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September 25, 2021

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Working with Ulcerative Colitis and Crohn's Disease

Anyone that has suffered with any autoimmune gastrointestinal disease knows what it is like to work day in and day out with this horrible condition. We suffer in silence a lot because the subject is not pleasant to talk about with co-workers.

I have been dealing with this disease for 32 years and have some good days and some bad days. You can feel great one minute and then go the other way quite quickly. The only comparison is to the stomach flu when trying to describe it to anyone. The bad thing about this disease is that it not only affects the bowel. It can affect your eyesight, skin, joints and muscles. The side effects from all the medicine can also affect these symptoms.

We still want to get up and go to work, so we still have some resemblance to a normal life, and this disease will not beat us. In my situation, I have had some good experiences with my medical care and then not so well. You need to take control of your health and body and research on your own. Do not be afraid to ask questions of your doctor. It is helpful to write things down before your doctor's appointment to not forget what you want to ask.

You also need to be direct with your caregiver about trying alternative options if the normal treatments do not work. I am fortunate enough to have a wonderful gastroenterologist who takes the time to listen and discuss my treatment with me. You need to be your own advocate and find a physician that will listen to you, and you need to be honest with your physician.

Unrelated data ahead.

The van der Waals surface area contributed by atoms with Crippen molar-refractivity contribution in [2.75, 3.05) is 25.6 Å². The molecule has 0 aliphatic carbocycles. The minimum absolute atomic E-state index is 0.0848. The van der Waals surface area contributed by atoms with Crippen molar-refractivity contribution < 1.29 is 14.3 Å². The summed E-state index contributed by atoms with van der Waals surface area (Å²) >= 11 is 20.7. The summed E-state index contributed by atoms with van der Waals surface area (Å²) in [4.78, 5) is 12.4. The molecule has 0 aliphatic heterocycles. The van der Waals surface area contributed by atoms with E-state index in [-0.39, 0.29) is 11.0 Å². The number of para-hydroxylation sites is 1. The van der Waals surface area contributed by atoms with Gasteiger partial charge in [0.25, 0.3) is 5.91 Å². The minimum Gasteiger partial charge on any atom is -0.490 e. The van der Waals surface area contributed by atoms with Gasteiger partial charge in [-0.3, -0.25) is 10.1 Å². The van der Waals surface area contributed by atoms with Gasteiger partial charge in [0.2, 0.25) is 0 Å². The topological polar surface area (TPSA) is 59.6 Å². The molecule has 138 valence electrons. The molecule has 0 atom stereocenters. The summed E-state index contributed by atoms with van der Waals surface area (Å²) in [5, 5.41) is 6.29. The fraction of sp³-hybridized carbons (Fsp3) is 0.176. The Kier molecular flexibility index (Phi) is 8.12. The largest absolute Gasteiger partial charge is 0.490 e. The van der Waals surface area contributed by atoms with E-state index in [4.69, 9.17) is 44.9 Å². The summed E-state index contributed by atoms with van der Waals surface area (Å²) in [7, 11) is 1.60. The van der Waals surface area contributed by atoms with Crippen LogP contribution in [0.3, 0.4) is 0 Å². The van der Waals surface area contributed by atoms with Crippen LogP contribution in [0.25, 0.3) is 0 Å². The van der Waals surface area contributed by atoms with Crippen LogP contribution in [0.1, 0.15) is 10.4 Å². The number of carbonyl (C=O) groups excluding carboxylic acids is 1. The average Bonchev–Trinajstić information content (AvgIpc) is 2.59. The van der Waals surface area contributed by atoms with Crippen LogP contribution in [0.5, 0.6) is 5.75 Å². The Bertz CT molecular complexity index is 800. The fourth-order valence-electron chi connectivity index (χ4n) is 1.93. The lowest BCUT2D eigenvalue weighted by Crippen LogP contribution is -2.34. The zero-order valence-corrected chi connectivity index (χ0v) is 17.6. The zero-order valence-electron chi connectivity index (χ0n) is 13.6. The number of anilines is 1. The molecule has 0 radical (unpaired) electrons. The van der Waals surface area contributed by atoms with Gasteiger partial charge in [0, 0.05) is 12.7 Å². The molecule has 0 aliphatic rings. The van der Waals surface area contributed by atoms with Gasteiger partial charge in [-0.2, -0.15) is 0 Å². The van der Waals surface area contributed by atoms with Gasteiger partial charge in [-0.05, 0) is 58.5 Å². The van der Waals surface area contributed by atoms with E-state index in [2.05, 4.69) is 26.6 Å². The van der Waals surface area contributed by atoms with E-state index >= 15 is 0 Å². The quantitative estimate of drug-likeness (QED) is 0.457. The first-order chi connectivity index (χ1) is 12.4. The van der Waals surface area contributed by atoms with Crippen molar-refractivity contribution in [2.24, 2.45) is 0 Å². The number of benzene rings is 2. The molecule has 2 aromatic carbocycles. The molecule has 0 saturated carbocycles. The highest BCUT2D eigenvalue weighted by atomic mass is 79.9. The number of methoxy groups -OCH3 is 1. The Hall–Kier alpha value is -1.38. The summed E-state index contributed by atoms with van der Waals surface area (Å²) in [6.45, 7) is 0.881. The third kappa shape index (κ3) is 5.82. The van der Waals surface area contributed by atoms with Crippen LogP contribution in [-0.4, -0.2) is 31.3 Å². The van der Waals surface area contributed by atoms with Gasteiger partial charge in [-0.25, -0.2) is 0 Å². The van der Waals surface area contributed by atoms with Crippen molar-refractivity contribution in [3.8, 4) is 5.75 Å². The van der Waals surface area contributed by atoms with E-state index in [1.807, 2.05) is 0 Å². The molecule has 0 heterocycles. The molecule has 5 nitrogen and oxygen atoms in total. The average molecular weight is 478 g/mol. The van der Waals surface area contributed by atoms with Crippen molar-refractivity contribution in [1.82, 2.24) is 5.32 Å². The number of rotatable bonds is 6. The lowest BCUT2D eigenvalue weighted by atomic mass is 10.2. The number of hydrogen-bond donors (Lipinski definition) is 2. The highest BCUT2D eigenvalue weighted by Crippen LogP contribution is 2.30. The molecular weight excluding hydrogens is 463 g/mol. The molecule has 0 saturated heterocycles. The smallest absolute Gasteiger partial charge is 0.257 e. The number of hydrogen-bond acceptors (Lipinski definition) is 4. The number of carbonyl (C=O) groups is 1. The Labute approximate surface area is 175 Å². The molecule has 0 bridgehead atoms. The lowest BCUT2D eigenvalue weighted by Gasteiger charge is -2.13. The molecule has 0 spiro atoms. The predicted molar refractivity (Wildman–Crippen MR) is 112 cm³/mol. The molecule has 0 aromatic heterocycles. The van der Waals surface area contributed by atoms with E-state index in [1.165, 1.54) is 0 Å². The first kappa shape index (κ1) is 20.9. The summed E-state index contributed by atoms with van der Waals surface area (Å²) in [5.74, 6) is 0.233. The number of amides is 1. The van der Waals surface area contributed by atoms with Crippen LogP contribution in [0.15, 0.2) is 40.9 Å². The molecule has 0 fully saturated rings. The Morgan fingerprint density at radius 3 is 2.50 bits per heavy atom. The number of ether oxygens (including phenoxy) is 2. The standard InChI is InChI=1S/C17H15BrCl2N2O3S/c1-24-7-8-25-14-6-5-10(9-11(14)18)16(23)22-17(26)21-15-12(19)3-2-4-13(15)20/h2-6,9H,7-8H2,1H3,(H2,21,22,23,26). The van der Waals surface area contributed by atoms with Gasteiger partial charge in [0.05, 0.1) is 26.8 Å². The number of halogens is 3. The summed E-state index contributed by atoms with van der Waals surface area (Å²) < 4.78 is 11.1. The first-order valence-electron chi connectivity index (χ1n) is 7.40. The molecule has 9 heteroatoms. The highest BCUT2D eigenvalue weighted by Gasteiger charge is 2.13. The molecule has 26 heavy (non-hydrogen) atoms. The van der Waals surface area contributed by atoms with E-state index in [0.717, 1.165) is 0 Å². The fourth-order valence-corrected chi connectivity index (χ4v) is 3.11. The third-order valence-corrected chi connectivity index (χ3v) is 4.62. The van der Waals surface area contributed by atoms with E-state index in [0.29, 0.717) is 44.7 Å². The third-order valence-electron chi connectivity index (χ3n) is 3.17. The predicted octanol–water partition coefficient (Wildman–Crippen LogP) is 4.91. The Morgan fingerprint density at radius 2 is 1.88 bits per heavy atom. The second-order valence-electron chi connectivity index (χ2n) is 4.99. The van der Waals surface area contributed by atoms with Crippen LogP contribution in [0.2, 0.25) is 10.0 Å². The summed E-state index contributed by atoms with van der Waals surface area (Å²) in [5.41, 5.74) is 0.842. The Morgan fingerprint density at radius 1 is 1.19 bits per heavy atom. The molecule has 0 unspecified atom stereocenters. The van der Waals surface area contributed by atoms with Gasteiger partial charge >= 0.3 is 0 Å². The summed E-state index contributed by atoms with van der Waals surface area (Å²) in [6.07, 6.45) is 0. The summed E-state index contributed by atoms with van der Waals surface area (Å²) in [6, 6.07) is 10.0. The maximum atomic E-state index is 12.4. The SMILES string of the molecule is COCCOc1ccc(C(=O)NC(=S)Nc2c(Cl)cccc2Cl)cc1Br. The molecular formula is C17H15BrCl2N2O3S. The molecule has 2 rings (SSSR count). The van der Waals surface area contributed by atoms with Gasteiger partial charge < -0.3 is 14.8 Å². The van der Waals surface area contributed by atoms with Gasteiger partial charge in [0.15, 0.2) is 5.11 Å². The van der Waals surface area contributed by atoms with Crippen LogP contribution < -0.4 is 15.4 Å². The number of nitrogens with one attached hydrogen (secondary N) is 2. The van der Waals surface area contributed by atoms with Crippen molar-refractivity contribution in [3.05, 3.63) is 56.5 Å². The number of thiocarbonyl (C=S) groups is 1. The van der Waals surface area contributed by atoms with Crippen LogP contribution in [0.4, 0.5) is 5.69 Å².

There are a lot of treatments out there. Remicade, Imuran, Humira, Entyvio, Stellara and Xeljanz. There are new treatments coming out all the time. It is crucial that if you have any symptoms of changes in bowel movements, bloating, and blood in stool, constipation, diarrhea, or urgency, please tell your physician and make an appointment. It is so important that you get a colonoscopy, especially if any colon issues run in your family.

Approximately 780,000 Americans currently have Crohn's, and 907,000 have Ulcerative Colitis. It is a possibility that you know or work with someone that has this disease. Just as a suggestion, here are some things you should not say to someone who is dealing with this condition:
"You do not look sick…"
"Have you tried Aloe Vera…"
"Should you be eating that…"
"Why are you so tired…"

It is essential that you have a Colonoscopy if you have any symptoms, and if you are over 50, you should have a screening. Take care of your health for yourself and your family!

Deborah Stephens
Patient Access Benefits Advisor/Registrar
Blanchard Valley Health System
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Blanchard Valley Health System provides a total continuum of care to more than 100,000 households in an eight-county area.